Did your layered haircut turn out awful? Is it not what you wanted?
Don’t worry, here we’re going to go over how to fix it.
- If your layers are too short, unfortunately, all you can do is wait for them to grow out. But don’t give up just yet: we’re going to go over how to hide a bad haircut.
- On the other hand, if your layers are too far apart, what you can do is add a layer between them, which we will also go over in this article.
- If your layers are uneven, they should be redone following the original haircut, although should be done by a professional.
- If your layers are too low, simply add more layers.
Getting a bad haircut can be overwhelming, whether you cut it yourself or if it was done by a professional.
Once the scissors have cut a strand of hair, there’s no going back. Not even the world’s strongest glue will be able to put that lock of hair back on your head.
Layered haircuts are one of the most popular styles, as they’re quick and easy to do and work well on many different lengths and types of hair. But, unfortunately, not every layered haircut is a good one.
But what if the layered haircut just came out bad?
Issues with hair dye, or even bleach, are relatively easy to fix. Issues with the cut itself, on the other hand, can be a bit more challenging.
So, if your layers aren’t what you expected -or are just plain bad- the first thing you’ll need is a bit of patience. It’s a bitter pill to swallow, but it’s worth it in the long run.
To find the right solution to your bad haircut, it’s important to first figure out what went wrong.
There are few reasons why a layered haircut could turn out bad, and we’re going to discuss those today.
So, in this article we’ll go over:
- When you should simply let the bad haircut grow out
- How to fix choppy or separated layers
- How to fix uneven layers
- How to raise very low layers
- Everything you’ll need to fix a layered haircut
Now, let’s take a close look at each solution, so you can fix your haircut and show off your new look.
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When You Have to Let the Bad Haircut Grow Out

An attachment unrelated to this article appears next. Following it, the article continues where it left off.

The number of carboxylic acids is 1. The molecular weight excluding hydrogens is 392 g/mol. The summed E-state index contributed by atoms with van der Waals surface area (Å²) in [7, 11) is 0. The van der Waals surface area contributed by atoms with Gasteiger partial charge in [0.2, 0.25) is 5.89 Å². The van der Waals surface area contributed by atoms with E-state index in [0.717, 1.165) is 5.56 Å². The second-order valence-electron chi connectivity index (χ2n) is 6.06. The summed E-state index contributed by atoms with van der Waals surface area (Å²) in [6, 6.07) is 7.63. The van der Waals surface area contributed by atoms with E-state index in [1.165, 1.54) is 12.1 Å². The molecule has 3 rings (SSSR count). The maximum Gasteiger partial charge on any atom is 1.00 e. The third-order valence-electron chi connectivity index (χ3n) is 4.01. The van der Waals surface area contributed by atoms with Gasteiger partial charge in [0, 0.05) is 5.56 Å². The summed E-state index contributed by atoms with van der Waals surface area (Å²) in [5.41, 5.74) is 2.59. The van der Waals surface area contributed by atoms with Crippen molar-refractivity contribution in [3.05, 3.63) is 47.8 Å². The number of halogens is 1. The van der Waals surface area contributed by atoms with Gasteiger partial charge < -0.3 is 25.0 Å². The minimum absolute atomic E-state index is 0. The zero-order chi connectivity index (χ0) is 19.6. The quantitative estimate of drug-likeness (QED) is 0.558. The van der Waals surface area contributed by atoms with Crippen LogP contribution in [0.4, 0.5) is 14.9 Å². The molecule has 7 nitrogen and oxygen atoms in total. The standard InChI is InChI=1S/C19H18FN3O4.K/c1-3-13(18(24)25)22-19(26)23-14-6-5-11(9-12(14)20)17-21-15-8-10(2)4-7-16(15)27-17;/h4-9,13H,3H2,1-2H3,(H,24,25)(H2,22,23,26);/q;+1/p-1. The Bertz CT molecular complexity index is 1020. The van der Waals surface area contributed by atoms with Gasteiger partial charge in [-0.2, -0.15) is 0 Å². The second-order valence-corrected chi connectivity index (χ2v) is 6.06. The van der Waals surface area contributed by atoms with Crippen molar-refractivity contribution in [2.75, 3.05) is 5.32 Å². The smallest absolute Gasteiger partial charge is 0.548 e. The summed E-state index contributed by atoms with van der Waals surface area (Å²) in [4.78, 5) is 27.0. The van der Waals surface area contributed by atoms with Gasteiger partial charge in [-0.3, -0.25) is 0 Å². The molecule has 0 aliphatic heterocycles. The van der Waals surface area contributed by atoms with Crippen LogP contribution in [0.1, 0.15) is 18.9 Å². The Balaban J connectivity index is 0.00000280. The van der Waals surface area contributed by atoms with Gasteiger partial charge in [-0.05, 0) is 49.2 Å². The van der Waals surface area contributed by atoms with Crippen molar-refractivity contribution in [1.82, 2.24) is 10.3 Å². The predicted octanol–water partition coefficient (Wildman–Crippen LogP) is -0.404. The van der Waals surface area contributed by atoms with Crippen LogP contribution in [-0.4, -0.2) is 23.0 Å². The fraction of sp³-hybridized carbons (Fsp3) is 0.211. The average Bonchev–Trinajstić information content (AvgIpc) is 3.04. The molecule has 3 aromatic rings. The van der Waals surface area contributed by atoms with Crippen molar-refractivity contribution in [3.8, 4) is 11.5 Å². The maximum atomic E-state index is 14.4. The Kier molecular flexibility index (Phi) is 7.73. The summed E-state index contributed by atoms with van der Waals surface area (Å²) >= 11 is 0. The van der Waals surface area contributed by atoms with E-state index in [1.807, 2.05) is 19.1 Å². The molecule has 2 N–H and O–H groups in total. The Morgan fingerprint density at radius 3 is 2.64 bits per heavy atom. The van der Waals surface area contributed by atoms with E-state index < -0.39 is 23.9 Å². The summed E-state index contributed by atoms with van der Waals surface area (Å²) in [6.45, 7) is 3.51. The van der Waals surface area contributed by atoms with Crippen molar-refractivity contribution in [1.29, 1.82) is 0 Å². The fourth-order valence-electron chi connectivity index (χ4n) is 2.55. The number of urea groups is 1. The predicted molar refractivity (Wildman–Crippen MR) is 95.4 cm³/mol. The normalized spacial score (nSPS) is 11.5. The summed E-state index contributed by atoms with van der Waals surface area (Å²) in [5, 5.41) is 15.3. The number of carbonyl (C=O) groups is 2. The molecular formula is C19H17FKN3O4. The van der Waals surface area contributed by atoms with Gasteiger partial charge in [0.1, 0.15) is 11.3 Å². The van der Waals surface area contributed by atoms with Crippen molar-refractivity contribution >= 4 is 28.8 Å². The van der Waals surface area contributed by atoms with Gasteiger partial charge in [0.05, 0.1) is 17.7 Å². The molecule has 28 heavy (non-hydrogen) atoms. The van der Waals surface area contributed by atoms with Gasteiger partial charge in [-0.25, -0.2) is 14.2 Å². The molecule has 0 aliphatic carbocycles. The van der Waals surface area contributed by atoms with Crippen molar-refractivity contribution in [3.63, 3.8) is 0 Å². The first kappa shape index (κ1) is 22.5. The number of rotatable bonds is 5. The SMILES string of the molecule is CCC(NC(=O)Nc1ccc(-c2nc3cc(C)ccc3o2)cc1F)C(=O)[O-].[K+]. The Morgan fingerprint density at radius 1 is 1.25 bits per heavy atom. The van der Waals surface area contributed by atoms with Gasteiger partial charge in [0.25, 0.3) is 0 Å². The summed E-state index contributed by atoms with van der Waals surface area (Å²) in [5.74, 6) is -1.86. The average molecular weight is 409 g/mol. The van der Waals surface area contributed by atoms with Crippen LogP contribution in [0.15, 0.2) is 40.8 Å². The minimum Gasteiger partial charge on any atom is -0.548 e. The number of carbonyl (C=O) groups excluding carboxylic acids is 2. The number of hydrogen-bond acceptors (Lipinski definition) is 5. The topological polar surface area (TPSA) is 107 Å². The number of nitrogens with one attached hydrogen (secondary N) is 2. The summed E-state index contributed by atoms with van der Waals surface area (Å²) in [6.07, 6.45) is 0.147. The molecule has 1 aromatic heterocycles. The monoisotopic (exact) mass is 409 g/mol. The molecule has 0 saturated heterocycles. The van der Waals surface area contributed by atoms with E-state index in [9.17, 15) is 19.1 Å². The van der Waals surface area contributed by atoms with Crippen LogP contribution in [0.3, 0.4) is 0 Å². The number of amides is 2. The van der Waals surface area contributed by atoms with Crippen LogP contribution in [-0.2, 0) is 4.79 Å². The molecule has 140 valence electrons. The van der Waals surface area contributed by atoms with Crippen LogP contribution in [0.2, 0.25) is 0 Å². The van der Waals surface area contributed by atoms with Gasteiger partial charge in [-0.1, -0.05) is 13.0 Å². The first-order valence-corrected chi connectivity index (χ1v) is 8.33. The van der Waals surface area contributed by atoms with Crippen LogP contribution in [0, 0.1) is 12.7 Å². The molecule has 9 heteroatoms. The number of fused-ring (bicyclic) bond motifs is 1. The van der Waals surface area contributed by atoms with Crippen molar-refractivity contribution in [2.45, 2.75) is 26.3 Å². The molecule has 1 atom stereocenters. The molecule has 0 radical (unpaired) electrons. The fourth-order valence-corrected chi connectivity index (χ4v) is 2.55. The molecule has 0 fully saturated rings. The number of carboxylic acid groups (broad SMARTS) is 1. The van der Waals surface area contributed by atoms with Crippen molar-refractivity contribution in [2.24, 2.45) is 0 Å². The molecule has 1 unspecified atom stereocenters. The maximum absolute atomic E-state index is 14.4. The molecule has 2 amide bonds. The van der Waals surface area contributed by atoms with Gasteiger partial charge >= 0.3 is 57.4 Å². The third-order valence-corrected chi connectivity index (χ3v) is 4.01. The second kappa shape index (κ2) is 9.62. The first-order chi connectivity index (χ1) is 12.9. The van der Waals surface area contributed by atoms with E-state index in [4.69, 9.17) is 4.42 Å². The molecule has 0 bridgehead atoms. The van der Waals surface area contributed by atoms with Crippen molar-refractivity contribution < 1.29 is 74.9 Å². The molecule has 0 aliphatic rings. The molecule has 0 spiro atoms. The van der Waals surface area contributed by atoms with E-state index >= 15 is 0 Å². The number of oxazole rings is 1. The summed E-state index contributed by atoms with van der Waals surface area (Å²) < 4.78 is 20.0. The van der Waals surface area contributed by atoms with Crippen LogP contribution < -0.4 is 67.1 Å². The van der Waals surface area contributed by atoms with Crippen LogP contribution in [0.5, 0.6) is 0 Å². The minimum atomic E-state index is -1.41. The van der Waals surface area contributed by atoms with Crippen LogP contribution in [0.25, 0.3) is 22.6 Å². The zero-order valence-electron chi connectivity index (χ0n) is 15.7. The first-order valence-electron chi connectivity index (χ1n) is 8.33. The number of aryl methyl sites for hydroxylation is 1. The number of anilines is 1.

Layers that are cut too short is a common problem of layered haircuts.
Generally, people who choose this cut are looking to remove hair damaged by styling or dyeing without losing much length.
And hairstylists sometimes let their scissors get carried away in their quest to remove all the damage.
The only way to fix this problem is to wait for your hair to grow.
Unfortunately, letting your hair grow out is the only way to solve the problem of too-short layers without sacrificing length.
But don’t throw in the towel just yet: there are a few temporary solutions that can help your haircut look better.
- For example, you can wear it half-up with clips or dress it up with a cute headband.
- Another option is to try clip-in extensions, which are easy to use and available in a wide range of colors.
- Last but not least, you can take multivitamins that contain biotin to stimulate hair growth. Believe me; your hair will thank you.
How to Fix Choppy or Separated Layers
Overly short layers are not the only issue you could have with a layered haircut.
The layers could also be too far apart and look choppy.
If you have this issue, you likely chose this hairstyle to reduce the volume and the dreaded frizz.
In your quest for more manageable hair, you might have ended up with one layer above your ears and the next layer at your chin.
And when that happens, the space between the two layers can be quite noticeable, which isn’t exactly aesthetically pleasing.
The solution: add another layer.
Create a ¾ inch layer between the layer at the top of your ears and one near your chin.
Make sure not to cut too much. The idea is to add a layer in between the two existing layers.
I recommend using two mirrors so you can see the back of your head.
How to Fix Uneven Layers
Now we’re venturing into dangerous waters. Fixing uneven layers requires a bit more finesse.
As you’ll see, there are various styles of layered haircuts.
The layers can be:
- Round, following the shape of your head
- Straight, following the cut of your hair
- A-line, or in a point.
If your layers are uneven, they need to be cut again while following the shape of the original haircut.
For example, if you got round layers at a salon, you can't cut them straight across or in a point.
You have to follow the shape of the original haircut.
This can be a bit challenging, so I recommend finding a professional to cut your hair.
How to Raise Very Low Layers
Low layers are generally done to trim the oldest portion of your hair. If you have this problem, the layers might not start until your shoulders or even lower.
The solution is to add more layers a bit higher than your existing layers.
Simply separate the section of your hair without layers from the section with layers. Then divide the hair without layers into 1.5-inch sections from ear to ear, and just cut.
And there you'll have another layer. It doesn't take much, so be careful not to cut too much off.
If you're not interested in cutting your own hair, simply go to a salon and ask them to add some higher layers.
Everything You Need to Fix a Layered Haircut
- Sharp scissors that cut well.
- At least two mirrors so you can clearly see the back of your head.
- On top of that, you'll need to get your hair damp but not very wet.
- Finally, comb it in the same way the stylist did when your hair was cut.
Layered haircuts can be eye-catching, a great way to quickly change your look.
But as a stylist, I recommend that you go to a salon because problems with a haircut can be more difficult to solve than issues with dye or even bleach.
Now it's your turn to share: have you tried to fix a layered haircut? How did it go?